Well regarded and known throughout Texas and the Midwest, singer- songwriter Bart Crow has released five albums, garnered six number ones (on the Texas Music Chart) and has an ever loyal and growing fan base that connects with his musical sensibilities. Now, partnered with Thirty Tigers, Crow is poised to reach an even larger audience with his latest album, The Parade, due October 2nd. Ahead of the release, Bart kindly took the time to talk about the new record, the songwriting process and much more.
Before we get into the record, congratulations on your Opry debut in August. Was that a bucket list item that you can now cross off?
Absolutely. It was the most amazing thing that I’ve done in music. It’s the mother church, it’s where country music started. Now, I know I’m not the countriest of country music, but the Opry invited me and I played it and I’ve got that. They said they’d love to have us back and I’d love to take them up on that because it’s a pretty incredible opportunity and feeling to play there.
Your new record, The Parade, releases October 2nd. Six albums in, what if anything, did you do differently?
In the beginning, nothing. Now that we’re at the end, there was a huge difference. I thought we would be releasing a record around September of last year, which would have put us at two years from Dandelion, and that didn’t happen. I worked with Justin Pollard, who plays drums with Pat Green--they tour, we tour, the other guest musicians do other things, so the biggest difference was that it took 17-18 months to get the record made. During those months, I was still writing songs, so in the end a handful of these songs that made it [on the record] weren’t even written until September or October of last year or the beginning of this year. I hated it at the time, but in hindsight, it’s the smartest thing that could have happened. We ended up with the right songs, the songs that needed to be on the record.
Another terrific thing that has happened is that you have partnered with Thirty Tigers to release the record. You're in some mighty fine company.
Isn’t that the truth? I am thrilled to be working with Thirty Tigers and the whole crew there. And what a good time to be on the Thirty Tigers roster with the butt kicking they’ve been doing with Jason Isbell, Sturgill Simpson, Aaron Watson, and countless others. Those artists’ success is obviously a beautiful reflection of their music and artistry and it’s also a reflection of having Thirty Tigers behind them. The people there are so passionate about music, they’re not comfortable just plugging you into a system and trucking on; each project has its own plan and I love that.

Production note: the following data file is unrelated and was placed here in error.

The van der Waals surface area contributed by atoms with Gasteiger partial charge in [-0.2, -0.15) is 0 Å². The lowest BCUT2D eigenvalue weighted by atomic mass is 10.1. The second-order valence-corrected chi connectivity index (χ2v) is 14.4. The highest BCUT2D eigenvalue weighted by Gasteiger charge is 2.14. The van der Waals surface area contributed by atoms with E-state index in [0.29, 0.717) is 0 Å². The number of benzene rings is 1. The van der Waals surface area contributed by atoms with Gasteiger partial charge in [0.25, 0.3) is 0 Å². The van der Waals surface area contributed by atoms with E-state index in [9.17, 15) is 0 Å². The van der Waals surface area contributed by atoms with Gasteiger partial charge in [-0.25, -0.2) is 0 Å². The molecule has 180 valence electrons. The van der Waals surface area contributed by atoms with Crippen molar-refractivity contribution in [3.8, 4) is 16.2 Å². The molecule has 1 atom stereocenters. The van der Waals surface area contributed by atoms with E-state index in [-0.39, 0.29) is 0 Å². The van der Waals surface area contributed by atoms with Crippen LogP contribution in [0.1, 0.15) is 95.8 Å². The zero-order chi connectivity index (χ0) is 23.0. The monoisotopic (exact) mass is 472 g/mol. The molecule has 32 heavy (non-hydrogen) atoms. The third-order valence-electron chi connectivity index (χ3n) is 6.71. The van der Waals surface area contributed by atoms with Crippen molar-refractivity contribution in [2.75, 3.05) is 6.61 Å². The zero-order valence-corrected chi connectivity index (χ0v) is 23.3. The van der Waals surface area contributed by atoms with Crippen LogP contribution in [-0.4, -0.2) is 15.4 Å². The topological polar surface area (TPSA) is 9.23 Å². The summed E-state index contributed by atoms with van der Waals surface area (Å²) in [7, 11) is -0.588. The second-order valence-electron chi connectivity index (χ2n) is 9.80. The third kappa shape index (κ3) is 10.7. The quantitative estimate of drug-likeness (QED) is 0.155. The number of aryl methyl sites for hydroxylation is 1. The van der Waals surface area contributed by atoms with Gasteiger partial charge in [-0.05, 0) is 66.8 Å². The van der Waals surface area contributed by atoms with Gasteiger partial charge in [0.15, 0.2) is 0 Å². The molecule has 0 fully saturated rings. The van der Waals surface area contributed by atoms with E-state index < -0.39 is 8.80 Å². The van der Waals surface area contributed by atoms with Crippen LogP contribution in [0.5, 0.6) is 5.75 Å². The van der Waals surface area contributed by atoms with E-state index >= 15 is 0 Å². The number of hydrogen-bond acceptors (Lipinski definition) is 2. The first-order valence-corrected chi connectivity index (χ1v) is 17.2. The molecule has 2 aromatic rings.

They heard a couple of my albums, asked a few people about me and kind of agreed to bring me on sight unseen-- and haven’t asked me to change anything. They want people to love the artists who they have put their time, money and effort into….and that’s exactly how I’ve been made to feel. They’ve accepted me for me and what else could I ask for….besides a million dollars? (laughing)
Hailing from Arizona, singer-songwriter Shari Rowe grew up on Country and Christian music. She released her recent EP, Moonshine, in May of this year and kindly took the time to talk about her roots, the single and more.
Growing up, what drew you to music and when did you know that you wanted to pursue it professionally?
Well, growing up, I was surrounded by a musical family--we would have talent shows in the living room every year on Christmas and were always trying to find harmonies. I participated in a few talent shows in school, and sang in church. I sang with my sister and sister-in-law in church for a service, and the pastor said something like, “There’s more going on here than a hobby, I think you should do more songs.” That was the moment where I thought that maybe I could do music.
You sang a lot in church, so where does country fit in?
The three of us would sing in local churches and after about two to three years, we got signed to Q Atlantic Records, the record label from QVC. We toured singing contemporary Christian music and performed on QVC on Easter and Good Friday where we also got to speak with the viewers. After several years, we went our separate ways professionally, but that’s how I got my start.
When people think of country music, they think of the South, but Arizona really still is the West with a huge country fan base. I was raised on country music; I remember long drives with my Dad to the outskirts of town where he would play Johnny Cash and Waylon Jennings. I grew up listening to that, so country was a natural progression for me.
Your most recent EP, Moonshine, was released in May with the title cut being your current single.
I released a full length album in 2012 and, for being independent, we had some really good exposure and growth. That project landed me with Lamon Records who released the most recent EP. I started writing the title cut, “Moonshine,” then finished it over a Skype session with Aaron Rice and Luke Buishas. I had never written over Skype before and was curious as to how it would go because co-writing is a vulnerable situation and a relaxed, comfortable vibe is pretty important. I wasn’t sure that it would feel that way over Skype, but those guys were great. We finished the song in the first session in about an hour.
Singer-songwriter Jimmy Charles grew up involved in athletics, but left Maryland for Nashville to pursue a career in music. He has received radio play for four of his songs and has opened for such artists as Kip Moore and Kacey Musgraves all while being incredibly active with numerous charities. On September 1, Charles, who is the national spokesman for ZERO, released the touching single, "Superman," which was written to raise awareness about prostate cancer. Jimmy kindly took the time to talk about the single, his charitable involvement and more.
You grew up in Maryland, played football in college and earned a communications degree. How does music fit into the picture and when did it become the path you wanted to pursue?